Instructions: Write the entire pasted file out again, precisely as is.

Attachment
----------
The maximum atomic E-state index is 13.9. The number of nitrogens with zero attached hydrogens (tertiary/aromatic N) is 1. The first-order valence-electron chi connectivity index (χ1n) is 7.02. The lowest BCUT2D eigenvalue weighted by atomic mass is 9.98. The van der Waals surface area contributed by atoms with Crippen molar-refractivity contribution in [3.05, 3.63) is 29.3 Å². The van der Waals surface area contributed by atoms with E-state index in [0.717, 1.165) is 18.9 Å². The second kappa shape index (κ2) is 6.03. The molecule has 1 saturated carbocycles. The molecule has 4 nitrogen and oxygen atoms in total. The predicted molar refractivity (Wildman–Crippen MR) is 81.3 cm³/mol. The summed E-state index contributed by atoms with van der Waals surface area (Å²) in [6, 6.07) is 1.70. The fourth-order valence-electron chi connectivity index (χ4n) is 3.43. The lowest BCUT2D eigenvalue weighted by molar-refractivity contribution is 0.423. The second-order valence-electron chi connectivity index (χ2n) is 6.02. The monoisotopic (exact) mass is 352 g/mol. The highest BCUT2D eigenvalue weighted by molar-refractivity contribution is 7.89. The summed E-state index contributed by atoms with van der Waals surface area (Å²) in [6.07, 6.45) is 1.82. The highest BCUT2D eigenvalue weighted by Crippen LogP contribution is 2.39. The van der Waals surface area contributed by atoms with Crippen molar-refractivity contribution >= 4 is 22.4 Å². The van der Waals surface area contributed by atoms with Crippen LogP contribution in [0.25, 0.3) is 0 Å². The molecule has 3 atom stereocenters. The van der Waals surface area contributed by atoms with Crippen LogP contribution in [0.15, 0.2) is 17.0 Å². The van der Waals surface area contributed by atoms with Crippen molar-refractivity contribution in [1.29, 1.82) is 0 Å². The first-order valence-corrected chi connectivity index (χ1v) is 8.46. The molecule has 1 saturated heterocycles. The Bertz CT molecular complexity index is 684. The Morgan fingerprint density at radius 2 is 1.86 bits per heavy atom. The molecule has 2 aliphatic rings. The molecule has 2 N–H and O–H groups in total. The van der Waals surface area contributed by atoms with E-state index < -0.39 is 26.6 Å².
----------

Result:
The maximum atomic E-state index is 13.9. The number of nitrogens with zero attached hydrogens (tertiary/aromatic N) is 1. The first-order valence-electron chi connectivity index (χ1n) is 7.02. The lowest BCUT2D eigenvalue weighted by atomic mass is 9.98. The van der Waals surface area contributed by atoms with Crippen molar-refractivity contribution in [3.05, 3.63) is 29.3 Å². The van der Waals surface area contributed by atoms with E-state index in [0.717, 1.165) is 18.9 Å². The second kappa shape index (κ2) is 6.03. The molecule has 1 saturated carbocycles. The molecule has 4 nitrogen and oxygen atoms in total. The predicted molar refractivity (Wildman–Crippen MR) is 81.3 cm³/mol. The summed E-state index contributed by atoms with van der Waals surface area (Å²) in [6, 6.07) is 1.70. The fourth-order valence-electron chi connectivity index (χ4n) is 3.43. The lowest BCUT2D eigenvalue weighted by molar-refractivity contribution is 0.423. The second-order valence-electron chi connectivity index (χ2n) is 6.02. The monoisotopic (exact) mass is 352 g/mol. The highest BCUT2D eigenvalue weighted by molar-refractivity contribution is 7.89. The summed E-state index contributed by atoms with van der Waals surface area (Å²) in [6.07, 6.45) is 1.82. The highest BCUT2D eigenvalue weighted by Crippen LogP contribution is 2.39. The van der Waals surface area contributed by atoms with Crippen molar-refractivity contribution >= 4 is 22.4 Å². The van der Waals surface area contributed by atoms with Crippen LogP contribution in [0.25, 0.3) is 0 Å². The molecule has 3 atom stereocenters. The van der Waals surface area contributed by atoms with Crippen LogP contribution in [0.15, 0.2) is 17.0 Å². The van der Waals surface area contributed by atoms with Crippen molar-refractivity contribution in [1.29, 1.82) is 0 Å². The first-order valence-corrected chi connectivity index (χ1v) is 8.46. The molecule has 1 saturated heterocycles. The Bertz CT molecular complexity index is 684. The Morgan fingerprint density at radius 2 is 1.86 bits per heavy atom. The molecule has 2 aliphatic rings. The molecule has 2 N–H and O–H groups in total. The van der Waals surface area contributed by atoms with E-state index < -0.39 is 26.6 Å².